Composer note by Donald Crockett
About the Artists
The Argus Quartet’s “vivacious foursome” (The New Yorker) is committed to bringing thoughtful and personal programs to both seasoned listeners and audiences new to classical music. The Quartet enjoys projects that celebrate collaboration, community, and risk-taking in venues of all shapes and sizes.
Praised for playing with “supreme melodic control and total authority” and “decided dramatic impact” (Calgary Herald), Argus has quickly emerged as one of today’s most dynamic and versatile ensembles. Formed in Los Angeles in 2013, the Quartet has performed in some of the country’s most prestigious venues and festivals, including Lincoln Center’s Alice Tully Hall, Chamber Music Society of Detroit, the Ravinia Festival, the Albany Symphony’s American Music Festival, and Music Academy of the West. In 2017, Argus won First Prize at both the M-Prize Chamber Arts Competition and the Concert Artists Guild Victor Elmaleh Competition.
Highlights of the 2022-23 concert season include two appearances at Carnegie Hall, a return to Columbia University’s Miller Theatre for its Pop-Up Concerts series, the beginning of a multi-year recording project of the string quartets of Donald Crockett, and the launch of a new program consisting of works by Indigenous composers. This program will feature a new composition by Pulitzer Prize finalist Anne Leilehua Lanzilotti, commissioned as a National Performance Network Creation & Development Fund Project. The Quartet will premiere the program in San Diego, Long Beach, and Denver in spring 2023.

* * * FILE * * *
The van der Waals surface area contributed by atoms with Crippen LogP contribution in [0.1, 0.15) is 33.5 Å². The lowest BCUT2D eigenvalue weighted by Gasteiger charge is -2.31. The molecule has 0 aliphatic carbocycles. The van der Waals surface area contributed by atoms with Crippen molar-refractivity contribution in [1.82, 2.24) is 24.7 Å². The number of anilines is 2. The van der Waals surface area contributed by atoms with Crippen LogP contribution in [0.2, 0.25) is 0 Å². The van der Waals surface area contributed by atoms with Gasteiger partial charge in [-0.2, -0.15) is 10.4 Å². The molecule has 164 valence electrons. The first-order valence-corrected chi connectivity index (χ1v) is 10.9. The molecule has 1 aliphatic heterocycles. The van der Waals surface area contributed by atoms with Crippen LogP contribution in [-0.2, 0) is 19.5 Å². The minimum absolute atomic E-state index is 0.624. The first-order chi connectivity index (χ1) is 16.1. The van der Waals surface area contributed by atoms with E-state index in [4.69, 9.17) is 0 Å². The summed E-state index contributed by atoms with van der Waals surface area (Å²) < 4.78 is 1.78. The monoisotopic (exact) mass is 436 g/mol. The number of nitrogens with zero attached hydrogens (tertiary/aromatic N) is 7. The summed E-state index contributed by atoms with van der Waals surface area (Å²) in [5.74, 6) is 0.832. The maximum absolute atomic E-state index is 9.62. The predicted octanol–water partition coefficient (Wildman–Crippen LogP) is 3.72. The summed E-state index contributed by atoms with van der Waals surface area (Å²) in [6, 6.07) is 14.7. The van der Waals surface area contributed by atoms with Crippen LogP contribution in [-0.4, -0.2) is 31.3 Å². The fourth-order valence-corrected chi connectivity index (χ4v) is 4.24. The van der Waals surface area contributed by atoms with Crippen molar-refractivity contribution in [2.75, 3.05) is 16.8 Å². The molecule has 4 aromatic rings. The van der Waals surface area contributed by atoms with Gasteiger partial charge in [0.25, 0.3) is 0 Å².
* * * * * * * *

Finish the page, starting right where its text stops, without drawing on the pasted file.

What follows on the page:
Central to the Quartet’s work is close collaboration with living composers. In 2022, Argus premiered Jessica Meyer’s “Of Being,” commissioned by Chamber Music America, at the Morgan Library. Past commissions include works by Katherine Balch, Donald Crockett, GRAMMY nominee Eric Guinivan, Hermitage Prize winner Thomas Kotcheff, and Guggenheim Fellowship recipient Juri Seo. Argus’ recording of Seo’s works for string quartet was released in May 2019 on Innova Recordings; December 2022 saw the release of Christopher Cerrone’s “The Air Suspended” with pianist Shai Wosner on New Focus Recordings. The Quartet has received grants from the Koussevitzky Foundation, Concert Artists Guild, and the Caramoor Center for Music and the Arts in support of their commissioning efforts.
Education and outreach are an important part of the Argus Quartet’s mission. The Quartet has worked with students through residencies and masterclasses at Yale and Princeton, Temple University, James Madison University, Rockport Music, California State University Long Beach, and the Virginia Arts Festival. From 2020-2022, they were an ensemble in residence with Midori & Friends, regularly presenting interactive performances in New York City public schools.
From 2015-17, Argus served as the Fellowship Quartet in Residence at the Yale School of Music under the guidance of the Brentano Quartet, and from 2017-19 held the position of Graduate Resident String Quartet at the Juilliard School, where they worked closely with the Juilliard String Quartet. They have also held residencies at New Music on the Point working with the JACK Quartet, and at the Caramoor Center for Music and the Arts as the Ernst Stiefel Quartet in Residence.